722 F.2d 369
3 Soc.Sec.Rep.Ser. 272
Lloyd A. CHANDLER, Appellant,
SECRETARY OF HEALTH AND HUMAN SERVICES, Appellee.
United States Court of Appeals,
Submitted Nov. 7, 1983.
Decided Nov. 14, 1983.
Mark W. Webb, Asst. U.S. Atty., Fort Smith, Ark., for appellee.
Frederick S. "Rick" Spencer, Mountain Home, Ark., for appellant.
Before ARNOLD, JOHN R. GIBSON and FAGG, Circuit Judges.
Lloyd Chandler appeals from the district court's1 judgment affirming the Secretary of Health and Human Services' final decision denying disability benefits, and from the denial of his motion to remand for consideration of new medical evidence. The Secretary based the denial of benefits on a finding that Chandler is capable of returning to relevant past work. The district court denied the motion to remand because the allegedly new medical evidence was cumulative, and not inconsistent with the Secretary's findings. We affirm.
Chandler, a thirty-one year old male, suffered a back and shoulder injury in 1978 while working as a fork-lift operator for Travenol Laboratories. His job at that time was heavy in nature and required heavy lifting. After several months' recovery, he returned to Travenol as a "floater," that is, he performed several types of jobs for absent employees. Chandler testified that this job was supposed to have consisted of lighter work, but that in fact the work was often heavy and that, as a result of conflicts with his supervisor, he left his job in May, 1980, and has not worked since.
The Administrative Law Judge applied the correct procedure in examining Chandler's disability claim. After finding that Chandler was not currently employed, and that he had a severe impairment, the ALJ considered whether his impairment prevented him from performing relevant past work. See 20 C.F.R. Sec. 404.1520; McCoy v. Schweiker, 683 F.2d 1138, 1141-42 (8th Cir.1982). The ALJ examined physical and psychological medical reports and Chandler's testimony. The ALJ found that Chandler continued to suffer some pain from his 1978 injury, but concluded that it was not severe enough to render him disabled. The ALJ also found that he had the residual functional capacity to perform light and sedentary work. See 20 C.F.R. Sec. 404.1545. Regarding Chandler's mental condition, the ALJ found that he suffered from a neurotic or phobic reaction to the injury and to subsequent work-related events, but that this did not prevent him from performing substantial gainful activity. After reviewing Chandler's past relevant work as a floater at Travenol, a carpenter, a self-employed hog farmer, and as a gas station attendant, the ALJ concluded that he could perform his past job as a service station attendant, which is rated as light work.
After careful review, we are convinced that substantial evidence exists in the record to support the ALJ's findings. Claimants seeking disability benefits bear the burden of proving that their impairments prevent them from engaging in relevant past work. See McCoy v. Schweiker, 683 F.2d at 1146-47 (1979). Chandler failed to meet this burden. His assertions of severe pain were not supported by the medical evidence. Upon examination Chandler was found to have normal mobility in his back and shoulder, and his attending physician, Dr. Snow, could find no physical source of constant pain. The ALJ found, however, that Chandler's pain was not sufficiently severe to render him disabled. Such a credibility finding is well within the province of the ALJ. See Andrews v. Schweiker, 680 F.2d 559, 561 (8th Cir.1982).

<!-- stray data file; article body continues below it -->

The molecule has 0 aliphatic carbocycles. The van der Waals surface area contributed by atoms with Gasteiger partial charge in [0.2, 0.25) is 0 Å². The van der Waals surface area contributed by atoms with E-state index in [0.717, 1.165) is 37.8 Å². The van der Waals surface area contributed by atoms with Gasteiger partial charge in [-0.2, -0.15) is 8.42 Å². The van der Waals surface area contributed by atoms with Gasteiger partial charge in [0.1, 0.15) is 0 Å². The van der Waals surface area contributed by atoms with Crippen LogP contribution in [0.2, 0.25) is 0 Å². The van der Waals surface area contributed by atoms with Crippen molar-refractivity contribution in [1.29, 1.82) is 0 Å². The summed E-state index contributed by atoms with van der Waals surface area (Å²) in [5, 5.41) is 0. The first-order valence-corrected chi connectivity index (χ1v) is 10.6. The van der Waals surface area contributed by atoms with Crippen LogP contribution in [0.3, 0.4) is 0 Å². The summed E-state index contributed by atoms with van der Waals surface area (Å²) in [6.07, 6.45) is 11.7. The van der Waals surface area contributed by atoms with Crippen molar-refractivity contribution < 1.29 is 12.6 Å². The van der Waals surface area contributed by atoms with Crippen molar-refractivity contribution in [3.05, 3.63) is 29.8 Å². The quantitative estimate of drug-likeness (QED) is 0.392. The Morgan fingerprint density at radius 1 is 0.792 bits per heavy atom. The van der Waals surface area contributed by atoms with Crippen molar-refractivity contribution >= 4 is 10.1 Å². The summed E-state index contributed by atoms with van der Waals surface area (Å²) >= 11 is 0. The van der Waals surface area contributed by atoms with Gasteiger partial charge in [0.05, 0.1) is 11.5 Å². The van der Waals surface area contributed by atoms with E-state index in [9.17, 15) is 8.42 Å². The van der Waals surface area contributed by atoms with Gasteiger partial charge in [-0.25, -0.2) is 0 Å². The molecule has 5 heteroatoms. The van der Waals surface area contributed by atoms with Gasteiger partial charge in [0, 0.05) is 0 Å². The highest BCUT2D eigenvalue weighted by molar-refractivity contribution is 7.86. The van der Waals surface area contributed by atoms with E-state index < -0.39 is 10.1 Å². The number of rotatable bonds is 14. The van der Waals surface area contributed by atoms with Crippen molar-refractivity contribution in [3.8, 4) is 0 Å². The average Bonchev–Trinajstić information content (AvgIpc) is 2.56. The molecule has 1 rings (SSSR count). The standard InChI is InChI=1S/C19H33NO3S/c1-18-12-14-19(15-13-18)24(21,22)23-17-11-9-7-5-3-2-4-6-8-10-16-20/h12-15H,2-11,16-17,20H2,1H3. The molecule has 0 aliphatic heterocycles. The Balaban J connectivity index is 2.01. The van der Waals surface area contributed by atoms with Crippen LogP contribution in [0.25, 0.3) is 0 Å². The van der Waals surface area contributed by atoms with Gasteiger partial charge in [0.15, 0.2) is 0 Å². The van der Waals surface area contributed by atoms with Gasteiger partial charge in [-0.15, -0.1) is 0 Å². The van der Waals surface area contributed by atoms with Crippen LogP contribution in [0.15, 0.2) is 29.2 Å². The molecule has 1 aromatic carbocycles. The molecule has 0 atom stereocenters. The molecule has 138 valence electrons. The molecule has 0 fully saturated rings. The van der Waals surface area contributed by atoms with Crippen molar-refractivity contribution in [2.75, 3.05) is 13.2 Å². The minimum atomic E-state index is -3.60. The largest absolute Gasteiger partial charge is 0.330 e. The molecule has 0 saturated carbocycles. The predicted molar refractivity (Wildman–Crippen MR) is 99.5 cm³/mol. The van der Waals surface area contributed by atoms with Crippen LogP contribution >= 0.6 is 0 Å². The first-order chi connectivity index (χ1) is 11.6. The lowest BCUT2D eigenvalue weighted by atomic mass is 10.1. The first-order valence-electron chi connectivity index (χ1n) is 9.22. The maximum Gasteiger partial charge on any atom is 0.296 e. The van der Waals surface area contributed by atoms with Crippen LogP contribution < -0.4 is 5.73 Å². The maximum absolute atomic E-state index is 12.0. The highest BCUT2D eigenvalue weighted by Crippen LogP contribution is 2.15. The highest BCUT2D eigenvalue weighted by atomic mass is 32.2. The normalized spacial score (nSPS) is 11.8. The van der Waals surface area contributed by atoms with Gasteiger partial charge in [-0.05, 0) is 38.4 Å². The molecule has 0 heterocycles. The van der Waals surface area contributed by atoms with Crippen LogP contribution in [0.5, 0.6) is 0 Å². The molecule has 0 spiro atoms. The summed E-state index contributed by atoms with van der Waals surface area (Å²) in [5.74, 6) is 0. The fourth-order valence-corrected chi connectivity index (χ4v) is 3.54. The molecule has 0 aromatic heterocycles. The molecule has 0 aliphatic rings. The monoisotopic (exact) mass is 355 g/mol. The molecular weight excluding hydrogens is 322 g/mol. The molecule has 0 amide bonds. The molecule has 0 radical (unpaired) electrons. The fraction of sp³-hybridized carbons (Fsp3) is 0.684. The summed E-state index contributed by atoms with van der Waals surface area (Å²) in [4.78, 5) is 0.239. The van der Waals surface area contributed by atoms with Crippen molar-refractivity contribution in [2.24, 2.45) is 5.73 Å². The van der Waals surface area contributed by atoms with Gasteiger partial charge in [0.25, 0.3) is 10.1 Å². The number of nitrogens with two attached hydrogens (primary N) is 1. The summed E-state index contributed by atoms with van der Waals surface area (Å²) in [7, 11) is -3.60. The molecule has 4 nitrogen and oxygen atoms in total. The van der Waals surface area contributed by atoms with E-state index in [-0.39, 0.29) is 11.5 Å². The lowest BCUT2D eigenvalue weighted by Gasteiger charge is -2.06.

Further, the evidence of Chandler's mental condition reveals that his anxiety and depression are largely connected to his work at Travenol. Dr. Boyle's reservations about his ability to work appear limited to a return to work at Travenol. The evidence concerning Chandler's physical and mental condition substantially supports the ALJ's finding that he can perform other work, such as his past job as gas station attendant.2
Finally, we find no abuse of discretion in the district court's refusal to remand to the Secretary on the basis of newly discovered evidence. Courts may remand to the Secretary only upon a showing that there is new material evidence, and that there is good cause for the claimant's failure to incorporate such evidence into the record in a prior proceeding. 42 U.S.C. Sec. 405(g). The evidence Chandler presented to the district court, two letters written by Dr. Boyle concerning Chandler's continued neurosis stemming from his injury and difficulties with Travenol, is cumulative of the psychological evidence considered by the ALJ.
Accordingly, we affirm on the basis of the district court's opinion. See 8th Cir. Rule 14.
The Honorable J. Smith Henley, Senior Circuit Judge, United States Court of Appeals, Eighth Circuit, sitting by designation
Chandler's job as a gas station attendant is relevant to show the kind of work he is presently capable of performing because he performed the job within the past fifteen years, it lasted long enough (2 years) for him to learn how to do it, and it constituted substantial gainful activity. 20 C.F.R. Sec. 404.1565(a)